Europe - UK/Ireland
Christianity - General
Government plan for churches and charities to deliver health care
By Ruth Gledhill ("Times Online," March 24, 2009)
London, UK - The Government and the Church of England have outlined a blueprint to help churches, charities and local authorities work better together to deliver community services such as health, day care and post offices.
While the Government is not giving extra funding to the church to adapt any of its 16,000 worship buildings for better community use, it pledged to help combat the "squeamishness" often felt by funding providers when it comes to giving grants to faith groups.
In a report backed by Culture Secretary Andy Burnham and launched at the London church of St Martin-in-the-Fields today, the Cabinet Minister and Financial Secretary to the Treasury Stephen Timms, along with other ministers, say faith communities play a "valuable" but often unrecognised role in local communities and were there for the "long term" particularly in deprived areas.
"Faith communities bring distinctive resources to local communities, supporting and empowering individuals, embracing a rich diversity of experience, skills and people motivated to change their communities for the better," the ministers say in a foreword to the report, Church and Faith Buildings: Realising the Potential.
The document says funding and commissioning bodies can be fearful that faith-based organisations may engage in proselytism. There needs to be a "clear" understanding that if a faith-based organisation accepted funding for providing public services, those services should be open to all, the report says.
One of the main faith providers of social services in the UK is the Salvation Army, which is scrupulous about not attempting to evangelise those using its services. But many funders still fear that faith bodies, especially Christian ones, will attempt to target the vulnerable and needy people they are helping for conversion.
The document includes a list of the major sources of funding to help churches and other groups adapt themselves to provide public services. It does not consider the funding of the "general upkeep" of historical buildings for activities such as worship or preserving heritage for the benefit of education and leisure.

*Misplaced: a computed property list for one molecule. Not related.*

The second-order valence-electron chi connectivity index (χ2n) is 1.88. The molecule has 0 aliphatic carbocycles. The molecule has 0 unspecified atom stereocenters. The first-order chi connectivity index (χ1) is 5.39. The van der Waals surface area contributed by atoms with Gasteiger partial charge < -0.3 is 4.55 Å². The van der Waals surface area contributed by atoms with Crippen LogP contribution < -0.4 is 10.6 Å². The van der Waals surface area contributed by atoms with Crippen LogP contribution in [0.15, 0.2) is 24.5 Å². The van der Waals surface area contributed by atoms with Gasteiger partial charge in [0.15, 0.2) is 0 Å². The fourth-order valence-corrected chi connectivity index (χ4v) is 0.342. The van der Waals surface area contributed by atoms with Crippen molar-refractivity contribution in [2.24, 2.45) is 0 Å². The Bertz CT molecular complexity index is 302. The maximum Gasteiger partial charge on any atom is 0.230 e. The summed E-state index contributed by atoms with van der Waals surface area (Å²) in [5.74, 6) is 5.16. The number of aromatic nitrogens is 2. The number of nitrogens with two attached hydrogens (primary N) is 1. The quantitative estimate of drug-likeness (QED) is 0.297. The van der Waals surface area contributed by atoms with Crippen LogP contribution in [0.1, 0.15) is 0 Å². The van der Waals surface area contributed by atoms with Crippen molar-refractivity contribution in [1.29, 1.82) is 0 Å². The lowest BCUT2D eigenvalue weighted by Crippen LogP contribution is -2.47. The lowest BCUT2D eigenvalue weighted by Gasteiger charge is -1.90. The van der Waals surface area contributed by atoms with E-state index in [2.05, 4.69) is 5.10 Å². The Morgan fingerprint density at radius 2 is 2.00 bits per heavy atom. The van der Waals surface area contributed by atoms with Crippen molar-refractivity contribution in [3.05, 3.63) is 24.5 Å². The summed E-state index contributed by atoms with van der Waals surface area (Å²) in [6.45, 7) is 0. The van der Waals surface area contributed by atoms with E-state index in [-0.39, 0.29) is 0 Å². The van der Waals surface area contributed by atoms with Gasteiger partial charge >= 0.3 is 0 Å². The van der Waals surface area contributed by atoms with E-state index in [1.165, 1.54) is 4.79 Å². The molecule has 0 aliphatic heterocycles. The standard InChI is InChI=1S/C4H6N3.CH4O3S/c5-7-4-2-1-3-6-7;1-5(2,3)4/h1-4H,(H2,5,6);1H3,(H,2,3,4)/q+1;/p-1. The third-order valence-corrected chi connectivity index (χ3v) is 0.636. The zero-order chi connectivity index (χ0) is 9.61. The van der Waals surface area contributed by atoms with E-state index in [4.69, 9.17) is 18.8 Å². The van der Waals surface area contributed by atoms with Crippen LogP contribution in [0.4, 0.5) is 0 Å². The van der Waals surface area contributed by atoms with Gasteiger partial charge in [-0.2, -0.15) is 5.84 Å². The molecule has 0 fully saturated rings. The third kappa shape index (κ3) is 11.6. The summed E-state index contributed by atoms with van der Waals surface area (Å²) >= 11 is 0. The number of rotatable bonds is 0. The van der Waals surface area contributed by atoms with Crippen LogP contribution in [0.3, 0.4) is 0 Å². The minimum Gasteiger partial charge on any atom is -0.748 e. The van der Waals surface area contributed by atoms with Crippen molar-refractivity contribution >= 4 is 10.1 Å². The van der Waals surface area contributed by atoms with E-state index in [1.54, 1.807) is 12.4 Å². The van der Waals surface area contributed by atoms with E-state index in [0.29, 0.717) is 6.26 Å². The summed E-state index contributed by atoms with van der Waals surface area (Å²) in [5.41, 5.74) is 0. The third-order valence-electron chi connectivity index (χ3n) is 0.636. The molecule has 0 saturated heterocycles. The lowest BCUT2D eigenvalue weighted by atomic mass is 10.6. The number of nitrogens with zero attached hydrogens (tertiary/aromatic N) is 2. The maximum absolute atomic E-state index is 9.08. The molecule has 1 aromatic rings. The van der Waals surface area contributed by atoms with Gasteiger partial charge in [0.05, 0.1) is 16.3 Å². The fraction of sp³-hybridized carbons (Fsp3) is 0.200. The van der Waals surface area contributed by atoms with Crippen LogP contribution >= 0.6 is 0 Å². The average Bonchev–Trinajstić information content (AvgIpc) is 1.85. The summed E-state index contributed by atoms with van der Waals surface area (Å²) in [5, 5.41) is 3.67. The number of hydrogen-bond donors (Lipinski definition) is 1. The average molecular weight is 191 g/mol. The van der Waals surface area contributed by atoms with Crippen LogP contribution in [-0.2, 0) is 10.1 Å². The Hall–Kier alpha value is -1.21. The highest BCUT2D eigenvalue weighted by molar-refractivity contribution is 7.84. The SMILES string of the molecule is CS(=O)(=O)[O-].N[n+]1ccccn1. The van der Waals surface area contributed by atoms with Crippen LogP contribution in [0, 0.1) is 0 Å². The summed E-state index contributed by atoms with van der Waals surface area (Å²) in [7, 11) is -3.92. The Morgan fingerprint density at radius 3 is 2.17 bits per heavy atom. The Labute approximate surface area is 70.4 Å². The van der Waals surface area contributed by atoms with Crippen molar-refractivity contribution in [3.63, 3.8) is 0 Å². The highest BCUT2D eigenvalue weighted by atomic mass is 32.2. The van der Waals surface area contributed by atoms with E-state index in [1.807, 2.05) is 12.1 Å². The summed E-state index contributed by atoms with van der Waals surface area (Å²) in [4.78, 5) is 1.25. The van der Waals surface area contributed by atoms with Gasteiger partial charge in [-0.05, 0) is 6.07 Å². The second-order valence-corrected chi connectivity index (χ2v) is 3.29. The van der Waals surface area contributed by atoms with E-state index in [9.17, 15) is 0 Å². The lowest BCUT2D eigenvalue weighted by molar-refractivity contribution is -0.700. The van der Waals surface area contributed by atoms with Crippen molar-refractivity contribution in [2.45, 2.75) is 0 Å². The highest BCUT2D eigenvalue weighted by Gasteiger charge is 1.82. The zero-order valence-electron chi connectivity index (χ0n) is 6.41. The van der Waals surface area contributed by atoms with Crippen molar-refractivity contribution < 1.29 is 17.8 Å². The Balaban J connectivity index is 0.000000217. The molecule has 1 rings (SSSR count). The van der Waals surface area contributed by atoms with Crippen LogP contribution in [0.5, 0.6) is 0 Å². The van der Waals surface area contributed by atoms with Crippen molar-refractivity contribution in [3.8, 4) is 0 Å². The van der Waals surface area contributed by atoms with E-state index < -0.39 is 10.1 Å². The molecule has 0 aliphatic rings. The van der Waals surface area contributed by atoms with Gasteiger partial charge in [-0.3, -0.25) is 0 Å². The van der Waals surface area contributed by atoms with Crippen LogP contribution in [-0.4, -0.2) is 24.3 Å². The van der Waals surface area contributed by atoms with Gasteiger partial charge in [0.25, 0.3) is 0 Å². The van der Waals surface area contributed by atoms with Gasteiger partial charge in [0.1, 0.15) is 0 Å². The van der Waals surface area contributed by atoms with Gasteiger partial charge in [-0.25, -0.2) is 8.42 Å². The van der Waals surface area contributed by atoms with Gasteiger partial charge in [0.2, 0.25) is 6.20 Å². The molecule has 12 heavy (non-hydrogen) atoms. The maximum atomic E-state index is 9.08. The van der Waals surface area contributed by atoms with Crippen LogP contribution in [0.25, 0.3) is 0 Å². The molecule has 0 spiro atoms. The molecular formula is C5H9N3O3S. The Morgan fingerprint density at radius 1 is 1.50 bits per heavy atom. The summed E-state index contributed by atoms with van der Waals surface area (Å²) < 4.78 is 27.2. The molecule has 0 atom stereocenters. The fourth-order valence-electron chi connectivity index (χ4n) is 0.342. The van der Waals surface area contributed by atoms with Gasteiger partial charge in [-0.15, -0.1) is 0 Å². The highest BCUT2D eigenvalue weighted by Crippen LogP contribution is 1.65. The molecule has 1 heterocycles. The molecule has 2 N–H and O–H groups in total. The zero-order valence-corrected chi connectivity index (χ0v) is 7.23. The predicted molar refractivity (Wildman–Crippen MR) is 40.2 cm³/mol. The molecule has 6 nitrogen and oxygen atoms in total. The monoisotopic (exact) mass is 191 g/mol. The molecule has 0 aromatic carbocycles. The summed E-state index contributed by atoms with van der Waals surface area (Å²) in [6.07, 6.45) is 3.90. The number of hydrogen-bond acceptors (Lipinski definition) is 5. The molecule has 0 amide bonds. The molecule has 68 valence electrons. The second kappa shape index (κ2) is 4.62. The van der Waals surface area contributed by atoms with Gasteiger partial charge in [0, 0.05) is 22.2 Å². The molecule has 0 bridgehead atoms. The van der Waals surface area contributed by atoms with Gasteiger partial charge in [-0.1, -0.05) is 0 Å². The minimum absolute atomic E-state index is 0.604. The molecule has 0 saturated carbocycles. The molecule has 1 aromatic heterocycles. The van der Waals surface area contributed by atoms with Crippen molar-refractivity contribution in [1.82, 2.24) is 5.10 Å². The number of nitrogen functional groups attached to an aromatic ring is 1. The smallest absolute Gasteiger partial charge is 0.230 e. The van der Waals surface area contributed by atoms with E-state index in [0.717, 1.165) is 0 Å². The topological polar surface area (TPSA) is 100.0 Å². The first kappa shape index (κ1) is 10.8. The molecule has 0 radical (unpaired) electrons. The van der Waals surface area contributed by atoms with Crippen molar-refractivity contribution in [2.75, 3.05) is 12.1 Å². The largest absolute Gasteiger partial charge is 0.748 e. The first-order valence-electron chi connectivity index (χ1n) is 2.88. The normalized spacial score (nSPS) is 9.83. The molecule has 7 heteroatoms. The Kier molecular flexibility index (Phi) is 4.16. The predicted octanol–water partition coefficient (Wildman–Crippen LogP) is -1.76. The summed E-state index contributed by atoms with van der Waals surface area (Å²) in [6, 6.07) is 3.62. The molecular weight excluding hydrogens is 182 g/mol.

The publication of the document comes as the Church of England seeks to highlight its role as the "largest voluntary organisation" in the country with a network of 16,000 parish churches covering inner city and rural areas.
According to the Bishop of London, the Right Rev Richard Chartres, there are now more parish churches than post offices and already 12 post offices operate from church buildings.
The document comes after a study published last year by the Von Hugel Institute at Cambridge University attacked the Government over its alleged failure to understand the "huge" contribution to social welfare made by the Church of England.
Congregations, clergy and volunteers nationwide run an enormous range of services including post offices and cafes, asylum rights centres, homeless outreach and bereavement counselling services and youth clubs.
In his foreword Bishop Chartres says: "The UK ceased to be a confessional state in 1829 and thereafter successive governments have been committed to a free market in religious ideas. Frequently, however, where public policy and the aspirations of the communities of faith have coincided, partnerships in achieving defined social goals have been possible. At the same time, buildings owned by faith communities are often places which serve a wider constituency than that of regular worshippers. A good example of this is the tradition of hospitality observed in Sikh Gurdwaras. So it goes without saying that everything in this paper applies to all faiths.
"The parish churches of England, however, offer special opportunities because of their distinct legal position. Parishioners who are not worshippers have legal rights to service from the parish church; for example the right to be married. The election of Churchwardens by voters qualified by residence and not necessarily members of the congregation is another aspect of a relationship with the whole of a local community which is enshrined in law."
He says the use of churches for post office and other community services is "an example of a growing trend to return church buildings to their original function as places of worship and also places of assembly and celebration for the whole of the local community."
He continues: "This ancient tradition has in more recent times been overlaid by a distaste for mixing the sacred and secular but this dichotomy is increasingly being challenged."
Encouragement from Government and regional authorities will be a powerful incentive for individual churches to improve their kitchen and toilet facilities, he says.
"At a time of financial stringency when the green agenda is growing in significance it obviously makes sense to maintain and develop such a significant national asset. It would cost billions to replicate the country wide social infrastructure which already exists in the network of buildings the Church of England manages on behalf of the whole community. Any assistance would of course depend on a proven determination to equip the churches for wider community access but a relatively modest investment could yield large dividends," the bishop says.